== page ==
Does conscious sedation require an anesthesiologist?

Published by Charlie Davidson on

Does conscious sedation require an anesthesiologist?

Description. A nurse, doctor, or dentist, will give you conscious sedation in the hospital or outpatient clinic. Most of the time, it will not be an anesthesiologist. The medicine will wear off quickly, so it is used for short, uncomplicated procedures.

Who can give conscious sedation?

Conscious sedation is usually performed by physicians in their office, with the administration of sedatives and pain relievers (analgesic). The doctor uses low doses of rapid- and short-acting anesthetic agents to achieve minimal or moderate sedation.

Who can administer deep sedation?

1.2 Non-anesthesiologist Physician: A licensed physician (allopathic or osteopathic); or dentist, oral surgeon, or podiatrist who is qualified to administer anesthesia under State law; who has not completed postgraduate training in anesthesiology but is specifically trained to personally administer or to supervise a …

What drugs are used for conscious sedation?

Among these are phenothiazines, butyrophenones, barbiturate and non-barbiturate hypnotics, benzodiazepines, and the hypno-analgesic, ketamine. As benzodiazepines offer both sedative and profound amnesic and anxiolytic effects, these drugs are used for conscious sedation worldwide.

Do you have to be NPO for conscious sedation?

The official policy is “Level B: Do not delay procedural sedation in adults or pediatrics in the ED based on fasting time. Preprocedural fasting for any duration has not demonstrated a reduction in the risk of emesis or aspiration when administering procedural sedation and analgesia.”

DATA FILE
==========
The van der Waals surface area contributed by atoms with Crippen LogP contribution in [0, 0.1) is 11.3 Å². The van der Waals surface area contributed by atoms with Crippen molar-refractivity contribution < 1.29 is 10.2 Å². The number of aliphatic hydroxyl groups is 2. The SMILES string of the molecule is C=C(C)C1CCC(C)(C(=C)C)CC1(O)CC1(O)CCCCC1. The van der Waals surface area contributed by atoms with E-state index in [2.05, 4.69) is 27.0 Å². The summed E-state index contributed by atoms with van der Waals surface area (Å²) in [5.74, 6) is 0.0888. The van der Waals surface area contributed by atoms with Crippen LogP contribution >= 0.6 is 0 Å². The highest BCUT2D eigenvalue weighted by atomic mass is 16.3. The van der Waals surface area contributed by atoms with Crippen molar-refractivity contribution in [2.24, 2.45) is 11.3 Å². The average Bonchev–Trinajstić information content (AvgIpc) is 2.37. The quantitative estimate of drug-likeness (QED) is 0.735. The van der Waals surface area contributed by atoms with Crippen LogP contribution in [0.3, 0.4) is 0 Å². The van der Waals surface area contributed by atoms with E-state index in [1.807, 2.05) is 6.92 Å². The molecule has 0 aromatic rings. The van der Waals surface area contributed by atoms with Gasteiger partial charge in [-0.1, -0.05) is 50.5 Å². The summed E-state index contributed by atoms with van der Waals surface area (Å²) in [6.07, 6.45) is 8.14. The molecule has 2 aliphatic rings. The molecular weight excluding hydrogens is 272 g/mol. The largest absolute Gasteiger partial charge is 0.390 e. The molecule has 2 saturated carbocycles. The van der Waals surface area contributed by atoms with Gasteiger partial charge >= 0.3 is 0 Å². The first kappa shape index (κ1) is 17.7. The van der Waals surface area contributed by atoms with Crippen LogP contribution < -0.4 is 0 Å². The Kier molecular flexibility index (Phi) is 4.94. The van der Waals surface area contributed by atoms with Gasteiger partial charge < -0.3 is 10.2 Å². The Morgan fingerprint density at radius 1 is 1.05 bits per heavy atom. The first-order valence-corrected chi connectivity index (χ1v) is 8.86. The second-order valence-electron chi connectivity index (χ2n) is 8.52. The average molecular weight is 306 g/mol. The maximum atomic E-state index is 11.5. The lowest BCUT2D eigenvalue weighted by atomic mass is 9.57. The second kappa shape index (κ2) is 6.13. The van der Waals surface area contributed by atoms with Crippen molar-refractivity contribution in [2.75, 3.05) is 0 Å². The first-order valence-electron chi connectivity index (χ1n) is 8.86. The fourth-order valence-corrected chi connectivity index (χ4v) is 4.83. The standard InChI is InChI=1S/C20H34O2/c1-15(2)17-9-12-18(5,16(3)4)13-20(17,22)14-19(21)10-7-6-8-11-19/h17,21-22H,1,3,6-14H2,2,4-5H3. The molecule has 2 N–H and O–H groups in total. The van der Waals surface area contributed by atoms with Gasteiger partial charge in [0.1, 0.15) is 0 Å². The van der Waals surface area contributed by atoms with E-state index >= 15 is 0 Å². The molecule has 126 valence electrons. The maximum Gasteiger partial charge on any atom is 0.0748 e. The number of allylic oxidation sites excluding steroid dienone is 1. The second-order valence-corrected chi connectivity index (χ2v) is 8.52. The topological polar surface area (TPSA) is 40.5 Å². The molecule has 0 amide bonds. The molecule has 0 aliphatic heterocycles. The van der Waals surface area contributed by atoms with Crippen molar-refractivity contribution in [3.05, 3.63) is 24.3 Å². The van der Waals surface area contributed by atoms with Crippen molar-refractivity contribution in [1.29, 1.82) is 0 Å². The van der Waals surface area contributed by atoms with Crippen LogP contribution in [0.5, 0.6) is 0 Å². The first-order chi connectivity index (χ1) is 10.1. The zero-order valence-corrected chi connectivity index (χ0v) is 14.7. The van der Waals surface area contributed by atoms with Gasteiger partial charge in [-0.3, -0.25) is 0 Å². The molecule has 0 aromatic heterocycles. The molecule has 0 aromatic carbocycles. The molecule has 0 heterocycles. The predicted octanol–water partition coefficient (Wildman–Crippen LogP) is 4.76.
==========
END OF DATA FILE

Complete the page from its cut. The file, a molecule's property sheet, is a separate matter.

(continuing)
Can nurse practitioners do conscious sedation?

It is within the scope of practice of registered nurses to administer medications for the purpose of induction of conscious sedation for short-term therapeutic, diagnostic or surgical procedures. Authority for RNs to administer medication derives from Section 2725(b)(2) of the Nursing Practice Act (NPA).

How long should you be NPO before conscious sedation?


  1. Population: All pediatric patients undergoing procedural sedation at one of the 42 Pediatric Sedation Research Consortium (PSRC) sites.
  2. Intervention: NPO to solids for at least eight hours, non-clear fluids for at least six hours, and clear fluids for at least two hours.

Why can nurses not push propofol?

In my opinion, the default position of an RN who is asked to bolus propofol should be, “no.” My rationale is this: Nurses are authorized by many state boards of nursing to administer moderate sedation. Propofol is meant to cause deep sedation. It can cause apnea, bradycardia, and hypotension.

What you should know about conscious sedation?

Conscious sedation, medically known as procedural sedation and/or moderate sedation, is a procedure to relieve anxiety and depress the level of consciousness in patients, before minor procedures. Conscious sedation is usually performed by physicians in their office, with the administration of sedatives and pain relievers (analgesic).

What are the symptoms of a patient needing conscious sedation?

Conscious Sedation. Some side effects associated with conscious sedation, ie. the patient may feel nauseous, sometimes vomiting when they wake up, and headaches and a sense of being hung over are common. It is important to drink lots of fluids after conscious sedation, and to report lingering side effects to a doctor.

Who makes decision to use conscious sedation?

Conscious sedation is typically administered in hospitals, outpatient facilities, doctors offices etc. to facilitate minor procedures, mostly of surgical nature. As such the decision to utilize conscious sedation typically involves a physician or dentist/oral surgeon, an anesthesiologists or nurse anesthetist and the patient.

What services is included in conscious sedation?

According to CPT, Moderate (Conscious) Sedation includes: Assessment of the patient, establishment of IV access, administration of agent(s), maintenance of sedation, monitoring of oxygen saturation, heart rate, and blood pressure, and recovery.

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